Dire Straits ‎– Brothers In Arms

Label:
Warner Bros. Records ‎– 49377-2
Format:
Hybrid, DualDisc, Remastered, Multichannel, DVD-A, 20th Anniversary Edition
Country:
Released:
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Style:

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Credits

Notes

Two-sided disc: CD & 5.1 Surround Sound DVD Audio, Dolby Surround DVD Video (Only sound - Black, blank video picture)
This disc plays 3 ways: Advanced Resolution Surround (as DVD Audio), Dolby Digital Surround, Standard Resolution CD

℗ 2005 Mercury Records Ltd.
© 1996, 2005 Mercury Records Ltd.

Barcode and Other Identifiers

  • Barcode (Text): 0 9362-49377-2 2
  • Barcode (String): 093624937722
  • ASIN: B0009WFF7M

Other Versions (5 of 334) View All

Cat# Artist Title (Format) Label Cat# Country Year
VERH 25 Dire Straits Brothers In Arms(LP, Album) Vertigo VERH 25 UK 1985 Sell This Version
MFSL 2-441 Dire Straits Brothers in Arms(2xLP, Album, TP) Mobile Fidelity Sound Lab MFSL 2-441 US Unknown Sell This Version
824 499-2 Dire Straits Brothers In Arms(CD, Album, RM, Unofficial) Vertigo (3) 824 499-2 Russia Unknown Sell This Version
CDM 0101-578 Dire Straits Brothers In Arms(CD, Album) CD-Maximum CDM 0101-578 Russia 2001 Sell This Version
VERH 25 Dire Straits Brothers In Arms(LP, Album) Vertigo VERH 25 UK 1985 Sell This Version

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Burk45

Burk45

May 16, 2018
The CD side of this dual disc has been compressed to death. Booklet says, "CD: 24-bit High Resolution Digital Remastering by Keith Blake". In fact, the CD side of this dual disc is much louder and much more compressed than the "standard" 1996 remaster by Bob Ludwig. Money for Nothing is bleeding in the ears, and "The man's too Strong" lost all its power.

The DVD side plays as Surround sound Audio DVD, and as Dolby Digital Surround Video-compatible DVD, and as Stereo 24 bit/48kHz PCM Video-compatible DVD. The Stereo track of the DVD side seems to be the same mastering as the CD side.

The only selling point is the surround mix of this disc. But also this surround mix is really compressed, I'd say, even more than the 1996 remasters.
Most of the surround channels is reverb and ambience. If you play the surround mix, mixed-down to stereo in your DVD player, (or the stereo mix) and feed it through a Dolby Prologic II Music decoder, you get even more of the surround feeling than with the discrete Dolby Digtal surround on the DVD-side, at least for some tracks.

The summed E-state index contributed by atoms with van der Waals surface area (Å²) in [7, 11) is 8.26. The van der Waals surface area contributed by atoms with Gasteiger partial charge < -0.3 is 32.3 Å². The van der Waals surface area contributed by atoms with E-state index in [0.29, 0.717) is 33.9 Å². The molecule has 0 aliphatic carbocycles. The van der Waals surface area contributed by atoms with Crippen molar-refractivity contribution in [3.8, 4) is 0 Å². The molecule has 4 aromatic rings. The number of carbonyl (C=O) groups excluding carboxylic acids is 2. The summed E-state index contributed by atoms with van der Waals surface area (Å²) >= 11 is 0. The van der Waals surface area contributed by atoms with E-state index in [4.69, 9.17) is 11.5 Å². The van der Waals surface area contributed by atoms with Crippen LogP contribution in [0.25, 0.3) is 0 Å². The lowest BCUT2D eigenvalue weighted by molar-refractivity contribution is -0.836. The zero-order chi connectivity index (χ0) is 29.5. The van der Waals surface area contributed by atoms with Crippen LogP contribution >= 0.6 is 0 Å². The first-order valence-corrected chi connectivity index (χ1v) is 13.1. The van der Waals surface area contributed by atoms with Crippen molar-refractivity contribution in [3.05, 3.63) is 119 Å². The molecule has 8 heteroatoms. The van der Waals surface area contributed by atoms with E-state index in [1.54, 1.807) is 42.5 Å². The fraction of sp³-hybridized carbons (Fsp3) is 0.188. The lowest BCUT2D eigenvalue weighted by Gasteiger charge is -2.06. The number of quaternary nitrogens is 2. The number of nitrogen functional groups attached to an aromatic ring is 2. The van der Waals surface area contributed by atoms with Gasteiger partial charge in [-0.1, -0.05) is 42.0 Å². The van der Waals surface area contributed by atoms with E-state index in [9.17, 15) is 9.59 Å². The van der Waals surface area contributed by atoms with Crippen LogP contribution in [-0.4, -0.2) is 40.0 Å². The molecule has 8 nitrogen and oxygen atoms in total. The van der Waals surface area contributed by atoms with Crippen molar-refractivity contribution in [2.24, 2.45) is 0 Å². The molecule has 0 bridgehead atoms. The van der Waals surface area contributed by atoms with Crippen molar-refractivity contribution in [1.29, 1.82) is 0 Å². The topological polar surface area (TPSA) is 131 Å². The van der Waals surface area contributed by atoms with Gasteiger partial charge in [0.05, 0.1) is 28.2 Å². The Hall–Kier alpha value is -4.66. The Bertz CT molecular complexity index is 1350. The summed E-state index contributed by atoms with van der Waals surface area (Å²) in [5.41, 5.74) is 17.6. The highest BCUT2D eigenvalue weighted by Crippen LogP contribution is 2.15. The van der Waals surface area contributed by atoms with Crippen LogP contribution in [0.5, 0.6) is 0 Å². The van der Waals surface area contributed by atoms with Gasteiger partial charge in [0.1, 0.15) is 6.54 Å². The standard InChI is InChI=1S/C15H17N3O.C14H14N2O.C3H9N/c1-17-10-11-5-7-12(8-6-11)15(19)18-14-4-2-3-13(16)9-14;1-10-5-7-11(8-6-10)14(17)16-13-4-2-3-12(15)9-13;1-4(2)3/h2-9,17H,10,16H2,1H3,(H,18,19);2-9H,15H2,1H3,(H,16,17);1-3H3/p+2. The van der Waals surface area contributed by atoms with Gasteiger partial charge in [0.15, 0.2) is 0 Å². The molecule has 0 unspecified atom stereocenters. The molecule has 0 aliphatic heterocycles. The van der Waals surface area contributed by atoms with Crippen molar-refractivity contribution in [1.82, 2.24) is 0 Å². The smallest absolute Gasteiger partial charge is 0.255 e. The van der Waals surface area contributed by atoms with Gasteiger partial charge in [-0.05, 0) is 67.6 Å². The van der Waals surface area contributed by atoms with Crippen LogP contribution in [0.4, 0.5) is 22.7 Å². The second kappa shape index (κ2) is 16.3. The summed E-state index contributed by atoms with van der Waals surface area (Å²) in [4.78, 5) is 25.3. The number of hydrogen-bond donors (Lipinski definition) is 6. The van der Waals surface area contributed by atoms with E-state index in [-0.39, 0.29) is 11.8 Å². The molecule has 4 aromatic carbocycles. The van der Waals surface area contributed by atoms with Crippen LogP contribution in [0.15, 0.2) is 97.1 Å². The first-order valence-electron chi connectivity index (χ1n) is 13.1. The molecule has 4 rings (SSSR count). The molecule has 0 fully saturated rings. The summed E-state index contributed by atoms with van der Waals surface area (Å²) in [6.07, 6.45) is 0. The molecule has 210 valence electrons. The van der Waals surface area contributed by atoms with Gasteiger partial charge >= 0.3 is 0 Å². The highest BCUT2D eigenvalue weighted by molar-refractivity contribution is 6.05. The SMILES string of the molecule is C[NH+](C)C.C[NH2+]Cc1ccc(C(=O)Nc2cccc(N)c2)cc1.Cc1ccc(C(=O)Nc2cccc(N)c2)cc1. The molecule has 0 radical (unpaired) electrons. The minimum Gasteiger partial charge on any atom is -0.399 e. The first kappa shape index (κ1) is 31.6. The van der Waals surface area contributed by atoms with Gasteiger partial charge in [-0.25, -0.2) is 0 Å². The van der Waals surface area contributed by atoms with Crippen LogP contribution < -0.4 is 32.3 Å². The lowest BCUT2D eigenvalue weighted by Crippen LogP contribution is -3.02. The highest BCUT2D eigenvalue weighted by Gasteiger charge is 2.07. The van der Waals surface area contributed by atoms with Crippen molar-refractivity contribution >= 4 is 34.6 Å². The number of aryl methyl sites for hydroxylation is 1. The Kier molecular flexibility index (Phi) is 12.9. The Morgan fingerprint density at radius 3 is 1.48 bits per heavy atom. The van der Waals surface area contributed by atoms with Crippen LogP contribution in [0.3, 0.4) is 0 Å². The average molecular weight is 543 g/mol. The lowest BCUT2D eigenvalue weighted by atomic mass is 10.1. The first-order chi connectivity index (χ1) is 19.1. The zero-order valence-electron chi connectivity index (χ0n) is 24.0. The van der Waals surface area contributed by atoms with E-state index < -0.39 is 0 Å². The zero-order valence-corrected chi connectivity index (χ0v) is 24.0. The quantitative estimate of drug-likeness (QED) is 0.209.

However, the surround mix kind-of immerses the listener into the music, which is what it's all about. It does not provide more of analytical separation of instruments, which would be even more fun. Say, if backing vocals would purely come through the rear channels. Or, if all the keyboards and "sugar" like tambourines and percussions, would come through the rear channels exclusively.

Unfortunately, most of the surround mixes we get are anxious and chicken-hearted, not to be too different than the standard stereo. So, you get the vocal center front, and most of the instruments all from the front, and only some reverb from the rears.
It sounds familiar, but like a lost chance.
Surround is different than stereo, so don't mix surround just like stereo with reverb and ambience from the rears.

The best sounding edition still is the original 1985 CD edition, with no obvious compression applied.
The "rockers" like Money for Nothing or One World are loud on the original 1985 edition, but have the punch and bite of high dynamic range, when drum beats really cut through. The softer songs like "Why Worry" are really softer than the rest of the songs.
The original 1985 edition therefore is quite low in volume, but once you crank up your stereo, you get the fun of high dynamic range.
But, the 1985 edition is probably too low in volume for car stereo or the portable MP3 player. The 1996 remaster "rectifies" this, however, sacrifices some of the listening fun, especially on "The man's too strong", but also on Money for Nothing, especially if you are listening to the 1996 remaster and the 1985 original back to back.
Interrestingly, the 1996 remaster and the 1985 original CDs play in perfect syncronicity through out the album, once you aligned the first snare drum hits of "So Far Away".
The 2005 Keith Blake remaster of this dual disc, however, does not remain in sync. He probably cut some few secons of silence in between songs...
This 2005 Keith Blake remaster is much to loud and way too compressed to be any fun. It urges you to turn down the volume, while the 1985 original wants you to turn up the volume. The 2005 remaster is bleeding in the ears.

The 2005 surround remix is a novelty, but also fun to listen to. But, still, it could have been done much better, more like a 360° soundscape surrounding the listener. Also, compression could habe been a little to substantial less, to take full advantage of dynamics.

Unless you have 5.1 surround equipment, avoid this release like the plague.